This leaves the prime minister in a quandary. If he presses Bush hard in public to do more, he will embarrass the president. If he does not, he will embarrass himself. But nor can he abandon his attempt to climb the west face of his Everest without exposing the limits of his influence in Washington.
Politicians escape such difficulties by changing the subject. That is exactly what Blair should do. He must open an assault on the more promising east face of his Everest and give everyone something else to talk about. He has so far overlooked the chance to use his G8 initiative as a springboard to lead the EU, whose presidency he holds for the second half of the year, into developing a powerful investment-driven relationship with China on energy security and climate change.
The Chinese government increasingly understands it is between a rock and a hard place on the climate. It must maintain its rate of economic growth to avoid social turmoil. To keep up that rate of growth, it must expand its electricity supply. To do that securely, it must burn a lot of coal. If it burns a lot of coal, the climate will change. Because the Chinese environment is particularly vulnerable to a changing climate, an unstable climate will quickly lead to social turmoil.
Faced with certain trouble today or likely trouble tomorrow, the Chinese, like any other government, will deal with today’s problem first and hope that something turns up for tomorrow’s. This matters for the rest of the world because China is already planning to build more than 500 coal-fired power stations between now and 2030. If they are built with current technology, there is no prospect that we will stabilise carbon dioxide concentrations at a safe level.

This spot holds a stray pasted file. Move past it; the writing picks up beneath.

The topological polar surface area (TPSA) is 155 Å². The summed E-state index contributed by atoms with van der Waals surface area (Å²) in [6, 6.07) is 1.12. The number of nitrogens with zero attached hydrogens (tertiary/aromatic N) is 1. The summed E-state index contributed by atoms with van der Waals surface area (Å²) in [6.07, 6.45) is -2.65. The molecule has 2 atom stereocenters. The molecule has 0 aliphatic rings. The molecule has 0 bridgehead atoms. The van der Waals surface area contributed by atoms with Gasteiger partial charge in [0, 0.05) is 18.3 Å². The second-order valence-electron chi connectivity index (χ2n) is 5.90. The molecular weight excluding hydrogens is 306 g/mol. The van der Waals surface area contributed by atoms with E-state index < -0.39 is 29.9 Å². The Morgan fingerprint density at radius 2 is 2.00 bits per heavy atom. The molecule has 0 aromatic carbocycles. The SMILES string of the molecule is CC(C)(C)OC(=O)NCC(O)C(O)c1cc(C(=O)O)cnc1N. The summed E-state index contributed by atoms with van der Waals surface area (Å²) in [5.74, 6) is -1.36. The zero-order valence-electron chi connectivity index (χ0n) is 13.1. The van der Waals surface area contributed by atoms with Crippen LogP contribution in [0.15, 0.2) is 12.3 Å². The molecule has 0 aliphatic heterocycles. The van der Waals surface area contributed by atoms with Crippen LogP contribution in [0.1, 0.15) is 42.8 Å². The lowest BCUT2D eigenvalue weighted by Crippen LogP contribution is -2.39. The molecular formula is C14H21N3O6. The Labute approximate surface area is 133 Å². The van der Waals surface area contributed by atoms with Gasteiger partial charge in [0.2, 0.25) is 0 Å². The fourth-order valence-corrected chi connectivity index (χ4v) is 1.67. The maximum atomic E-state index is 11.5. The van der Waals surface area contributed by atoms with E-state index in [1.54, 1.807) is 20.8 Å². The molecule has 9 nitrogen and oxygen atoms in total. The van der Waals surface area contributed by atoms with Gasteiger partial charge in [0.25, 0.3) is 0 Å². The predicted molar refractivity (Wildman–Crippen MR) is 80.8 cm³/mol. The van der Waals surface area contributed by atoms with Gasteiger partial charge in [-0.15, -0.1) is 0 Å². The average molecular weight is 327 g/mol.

A strong EU-China partnership on rapidly deploying advanced coal gasification and carbon sequestration technologies, wind and other renewables and harmonising high technical standards for vehicles and appliances would alter the political landscape on climate change substantially.
Anything China can do, India can do too. Such a strong, and potentially trade-promoting relationship between Europe and two of the most powerful growth engines of the global economy would certainly catch the attention of the US business community. Only Americans will eventually persuade America to do more on the climate, and the prospect of lost markets will carry rather more weight there than even the best science.
To climb the east face of his Everest, Blair needs to do two things urgently. The first is to recognise that the G8 is a device for generating headlines but that the EU has real economic clout in the world. The second is to persuade President Chirac of France and Germany’s chancellor Gerhard Schröeder to join him in making an opening to the east on climate.
To do this he will need to convince them that Europe must focus the same level of attention and resources on securing its climate security in the 21st century that it was successful in focusing on achieving food security in the 20th century. That will mean ensuring substantial provision for action on the climate in the long-term EU budgetary framework, which is under development in Brussels.
This will not be an easy task. But it is likely to be more productive than trying to persuade the US to do more. And, if nothing else, it will lessen the chance that the only thing anyone will remember of the Blair year of the climate, with all its high expectations, is that President Bush turned him down again.